On the house

On the house is an idiom that came into use about 150 years ago. An idiom is a word, group of words or phrase that has a figurative meaning that is not easily deduced from its literal definition. Often using descriptive imagery or metaphors, common idioms are words and phrases used in the English language in order to convey a concise idea, and are often spoken or are considered informal or conversational. English idioms can illustrate emotion more quickly than a phrase that has a literal meaning, even when the etymology or origin of the idiomatic expression is lost. An idiom is a metaphorical figure of speech, and it is understood that it is not a use of literal language. Figures of speech have definitions and connotations that go beyond the literal meaning of the words. Mastery of the turn of phrase of an idiom, which may use slang words, or other parts of speech is essential for the English learner. Many English as a Second Language students do not understand idiomatic expressions such as in a blue moon, spill the beans, let the cat out of the bag, in the same boat, bite the bullet, barking up the wrong tree, kick the bucket, hit the nail on the head, face the music, under the weather, piece of cake, when pigs fly, and raining cats and dogs, as they attempt to translate them word for word, which yields only the literal meaning. English phrases that are idioms should not be taken literally. In addition to learning vocabulary and grammar, one must understand the phrasing of the figurative language of idiomatic phrases in order to know English like a native speaker. We will examine the meaning of the idiom on the house, where it came from, and some examples of its use in sentences.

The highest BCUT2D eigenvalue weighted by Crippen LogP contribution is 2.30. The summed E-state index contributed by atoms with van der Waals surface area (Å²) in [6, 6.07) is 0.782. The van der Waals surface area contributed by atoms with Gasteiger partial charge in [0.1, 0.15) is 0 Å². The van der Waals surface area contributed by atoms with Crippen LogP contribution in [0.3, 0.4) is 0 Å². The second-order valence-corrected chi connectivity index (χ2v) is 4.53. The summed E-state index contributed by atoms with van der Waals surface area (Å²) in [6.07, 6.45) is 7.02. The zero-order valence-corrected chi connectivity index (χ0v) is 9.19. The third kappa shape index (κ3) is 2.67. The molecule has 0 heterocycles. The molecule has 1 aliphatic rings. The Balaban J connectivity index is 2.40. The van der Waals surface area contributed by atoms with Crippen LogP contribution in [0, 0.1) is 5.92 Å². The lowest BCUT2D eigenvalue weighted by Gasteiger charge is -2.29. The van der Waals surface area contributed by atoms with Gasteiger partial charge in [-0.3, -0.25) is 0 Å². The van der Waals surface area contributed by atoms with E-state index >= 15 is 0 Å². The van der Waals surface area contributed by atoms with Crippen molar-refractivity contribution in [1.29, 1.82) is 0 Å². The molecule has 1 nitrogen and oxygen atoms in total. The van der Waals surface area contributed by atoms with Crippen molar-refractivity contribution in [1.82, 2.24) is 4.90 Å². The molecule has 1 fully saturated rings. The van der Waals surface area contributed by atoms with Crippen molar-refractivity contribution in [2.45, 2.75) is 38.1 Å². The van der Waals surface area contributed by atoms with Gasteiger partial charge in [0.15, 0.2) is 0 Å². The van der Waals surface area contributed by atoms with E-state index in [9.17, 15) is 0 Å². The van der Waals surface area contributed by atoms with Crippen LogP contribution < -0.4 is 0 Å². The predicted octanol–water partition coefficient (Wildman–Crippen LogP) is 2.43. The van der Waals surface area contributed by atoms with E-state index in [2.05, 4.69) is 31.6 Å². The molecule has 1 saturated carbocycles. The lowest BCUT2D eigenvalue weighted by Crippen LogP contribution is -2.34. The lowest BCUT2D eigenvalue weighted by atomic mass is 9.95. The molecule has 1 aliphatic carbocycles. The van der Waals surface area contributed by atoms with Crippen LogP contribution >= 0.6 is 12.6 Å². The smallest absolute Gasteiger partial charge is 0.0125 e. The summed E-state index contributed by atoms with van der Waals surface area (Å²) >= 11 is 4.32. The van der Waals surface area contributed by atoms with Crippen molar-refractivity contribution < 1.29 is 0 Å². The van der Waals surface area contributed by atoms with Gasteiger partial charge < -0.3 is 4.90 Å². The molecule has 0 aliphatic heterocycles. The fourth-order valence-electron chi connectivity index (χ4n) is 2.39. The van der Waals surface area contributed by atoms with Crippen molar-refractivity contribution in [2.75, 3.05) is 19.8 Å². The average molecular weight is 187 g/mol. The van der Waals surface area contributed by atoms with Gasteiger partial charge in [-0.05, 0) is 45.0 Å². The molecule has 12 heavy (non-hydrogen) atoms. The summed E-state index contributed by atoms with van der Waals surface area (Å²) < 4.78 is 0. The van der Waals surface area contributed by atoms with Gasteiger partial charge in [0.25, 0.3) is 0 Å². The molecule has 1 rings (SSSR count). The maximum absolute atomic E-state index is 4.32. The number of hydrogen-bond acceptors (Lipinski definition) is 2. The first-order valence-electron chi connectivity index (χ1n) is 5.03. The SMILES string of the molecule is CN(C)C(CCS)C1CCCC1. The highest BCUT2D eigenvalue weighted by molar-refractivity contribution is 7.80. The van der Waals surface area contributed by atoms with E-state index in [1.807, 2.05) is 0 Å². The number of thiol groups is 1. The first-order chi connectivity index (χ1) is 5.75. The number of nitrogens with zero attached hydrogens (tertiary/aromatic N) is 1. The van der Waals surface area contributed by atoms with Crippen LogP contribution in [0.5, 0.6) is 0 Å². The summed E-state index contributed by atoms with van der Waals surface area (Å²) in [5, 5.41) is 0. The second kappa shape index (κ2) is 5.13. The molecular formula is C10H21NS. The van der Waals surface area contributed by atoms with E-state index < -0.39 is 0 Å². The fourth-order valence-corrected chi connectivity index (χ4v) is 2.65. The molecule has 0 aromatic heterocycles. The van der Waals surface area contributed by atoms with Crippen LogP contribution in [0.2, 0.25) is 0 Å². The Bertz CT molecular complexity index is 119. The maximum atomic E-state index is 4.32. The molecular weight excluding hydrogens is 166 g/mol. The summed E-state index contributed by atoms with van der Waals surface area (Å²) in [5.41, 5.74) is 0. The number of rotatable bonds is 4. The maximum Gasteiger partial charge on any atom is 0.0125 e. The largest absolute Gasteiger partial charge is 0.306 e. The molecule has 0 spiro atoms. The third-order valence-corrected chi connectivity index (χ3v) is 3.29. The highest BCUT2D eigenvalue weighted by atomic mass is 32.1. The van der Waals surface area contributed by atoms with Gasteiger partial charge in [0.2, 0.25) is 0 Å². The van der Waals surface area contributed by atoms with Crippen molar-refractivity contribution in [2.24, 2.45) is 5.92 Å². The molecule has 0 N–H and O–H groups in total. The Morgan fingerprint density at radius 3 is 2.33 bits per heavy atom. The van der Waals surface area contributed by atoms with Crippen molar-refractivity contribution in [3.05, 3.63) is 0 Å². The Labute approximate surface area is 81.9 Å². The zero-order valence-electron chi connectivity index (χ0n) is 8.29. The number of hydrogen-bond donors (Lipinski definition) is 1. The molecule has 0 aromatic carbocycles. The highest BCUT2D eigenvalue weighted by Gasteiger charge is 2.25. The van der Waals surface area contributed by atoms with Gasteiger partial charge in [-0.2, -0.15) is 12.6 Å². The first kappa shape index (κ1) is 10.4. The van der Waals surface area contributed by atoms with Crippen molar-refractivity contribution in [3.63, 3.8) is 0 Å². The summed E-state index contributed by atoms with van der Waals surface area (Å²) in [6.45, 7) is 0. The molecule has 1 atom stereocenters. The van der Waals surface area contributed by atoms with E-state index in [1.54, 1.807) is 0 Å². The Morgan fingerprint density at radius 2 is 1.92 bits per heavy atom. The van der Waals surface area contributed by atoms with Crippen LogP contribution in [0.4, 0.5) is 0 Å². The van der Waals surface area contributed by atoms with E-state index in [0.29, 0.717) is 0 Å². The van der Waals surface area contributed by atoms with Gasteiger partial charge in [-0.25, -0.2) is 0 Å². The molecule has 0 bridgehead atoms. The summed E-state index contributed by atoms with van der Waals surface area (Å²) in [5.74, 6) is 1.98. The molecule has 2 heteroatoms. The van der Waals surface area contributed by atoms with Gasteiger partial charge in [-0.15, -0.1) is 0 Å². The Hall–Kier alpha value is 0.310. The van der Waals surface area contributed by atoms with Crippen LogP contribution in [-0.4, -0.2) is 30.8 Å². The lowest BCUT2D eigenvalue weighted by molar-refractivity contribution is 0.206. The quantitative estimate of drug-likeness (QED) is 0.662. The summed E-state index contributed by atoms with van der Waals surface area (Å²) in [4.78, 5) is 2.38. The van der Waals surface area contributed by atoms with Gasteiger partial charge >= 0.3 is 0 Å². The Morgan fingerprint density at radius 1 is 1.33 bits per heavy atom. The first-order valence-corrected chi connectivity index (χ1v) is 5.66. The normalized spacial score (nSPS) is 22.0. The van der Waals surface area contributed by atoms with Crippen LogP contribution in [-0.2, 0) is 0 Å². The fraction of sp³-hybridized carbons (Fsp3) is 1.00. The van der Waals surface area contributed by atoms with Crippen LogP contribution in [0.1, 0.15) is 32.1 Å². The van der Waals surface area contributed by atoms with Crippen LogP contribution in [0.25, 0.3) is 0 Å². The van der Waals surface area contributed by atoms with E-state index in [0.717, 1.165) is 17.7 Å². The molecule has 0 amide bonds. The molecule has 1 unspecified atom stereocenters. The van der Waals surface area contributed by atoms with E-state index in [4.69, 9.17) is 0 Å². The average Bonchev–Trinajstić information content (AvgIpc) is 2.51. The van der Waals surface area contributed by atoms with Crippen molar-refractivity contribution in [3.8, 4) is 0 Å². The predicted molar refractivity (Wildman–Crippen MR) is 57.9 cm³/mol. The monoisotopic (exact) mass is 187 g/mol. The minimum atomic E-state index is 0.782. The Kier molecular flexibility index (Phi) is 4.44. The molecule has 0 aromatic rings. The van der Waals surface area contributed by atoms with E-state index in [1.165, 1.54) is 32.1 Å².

On the house means that a drink, meal, or other goods or service is provided at no charge. On the house means that something is free. The idea is that the “house,” meaning the establishment or business, is paying for the goods or service–the charge is on the “house’s” tab. Usually, something will be offered on the house when a customer is celebrating a milestone like a birthday, when a customer is a good patron and the proprietor wants to show his appreciation, or when something goes wrong with the goods or service provided. The expression on the house came into use in the 1880s.


When customers at Afghan Village restaurant can’t afford a meal, our waiters make them an offer they can’t refuse: It’s on the house. (Houston Business Journal)

And, even though Mikayla’s birthday has passed, her mom said a trip to Foxwoods is still in the cards – and it’s on the house. (Fall River Herald News)

If you can eat this gargantuan meal in 20 minutes, it’s on the house. (Brandenton Herald)

Plus, if you know it’s a company policy, surely that ruins the thrill of a barista’s wink that means “it’s on the house”? (The Guardian)

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